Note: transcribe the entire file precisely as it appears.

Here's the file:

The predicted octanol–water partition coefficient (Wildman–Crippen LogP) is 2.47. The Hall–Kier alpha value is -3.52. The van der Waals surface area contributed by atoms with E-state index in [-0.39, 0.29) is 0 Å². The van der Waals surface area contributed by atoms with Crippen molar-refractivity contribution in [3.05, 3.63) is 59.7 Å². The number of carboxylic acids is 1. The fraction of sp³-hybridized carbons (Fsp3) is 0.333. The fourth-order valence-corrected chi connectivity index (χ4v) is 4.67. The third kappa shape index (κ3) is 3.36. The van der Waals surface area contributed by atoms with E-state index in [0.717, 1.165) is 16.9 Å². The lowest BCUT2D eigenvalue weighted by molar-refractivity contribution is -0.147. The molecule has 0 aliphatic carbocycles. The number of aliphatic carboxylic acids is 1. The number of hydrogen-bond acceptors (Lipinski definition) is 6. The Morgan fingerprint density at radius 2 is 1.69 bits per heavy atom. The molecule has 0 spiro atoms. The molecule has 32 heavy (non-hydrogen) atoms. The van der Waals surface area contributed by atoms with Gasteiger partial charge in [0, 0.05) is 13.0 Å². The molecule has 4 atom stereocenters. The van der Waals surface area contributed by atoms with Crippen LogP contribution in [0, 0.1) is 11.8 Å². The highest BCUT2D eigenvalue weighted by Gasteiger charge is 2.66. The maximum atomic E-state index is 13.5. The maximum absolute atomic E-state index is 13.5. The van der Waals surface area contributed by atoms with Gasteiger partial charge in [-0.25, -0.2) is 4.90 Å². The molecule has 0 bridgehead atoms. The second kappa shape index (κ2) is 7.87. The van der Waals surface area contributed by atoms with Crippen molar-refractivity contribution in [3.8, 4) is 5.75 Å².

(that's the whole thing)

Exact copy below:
The predicted octanol–water partition coefficient (Wildman–Crippen LogP) is 2.47. The Hall–Kier alpha value is -3.52. The van der Waals surface area contributed by atoms with E-state index in [-0.39, 0.29) is 0 Å². The van der Waals surface area contributed by atoms with Crippen molar-refractivity contribution in [3.05, 3.63) is 59.7 Å². The number of carboxylic acids is 1. The fraction of sp³-hybridized carbons (Fsp3) is 0.333. The fourth-order valence-corrected chi connectivity index (χ4v) is 4.67. The third kappa shape index (κ3) is 3.36. The van der Waals surface area contributed by atoms with E-state index in [0.717, 1.165) is 16.9 Å². The lowest BCUT2D eigenvalue weighted by molar-refractivity contribution is -0.147. The molecule has 0 aliphatic carbocycles. The number of aliphatic carboxylic acids is 1. The number of hydrogen-bond acceptors (Lipinski definition) is 6. The Morgan fingerprint density at radius 2 is 1.69 bits per heavy atom. The molecule has 0 spiro atoms. The molecule has 32 heavy (non-hydrogen) atoms. The van der Waals surface area contributed by atoms with Gasteiger partial charge in [0, 0.05) is 13.0 Å². The molecule has 4 atom stereocenters. The van der Waals surface area contributed by atoms with Crippen LogP contribution in [0, 0.1) is 11.8 Å². The highest BCUT2D eigenvalue weighted by Gasteiger charge is 2.66. The maximum atomic E-state index is 13.5. The maximum absolute atomic E-state index is 13.5. The van der Waals surface area contributed by atoms with Gasteiger partial charge in [-0.25, -0.2) is 4.90 Å². The molecule has 0 bridgehead atoms. The second kappa shape index (κ2) is 7.87. The van der Waals surface area contributed by atoms with Crippen molar-refractivity contribution in [3.8, 4) is 5.75 Å².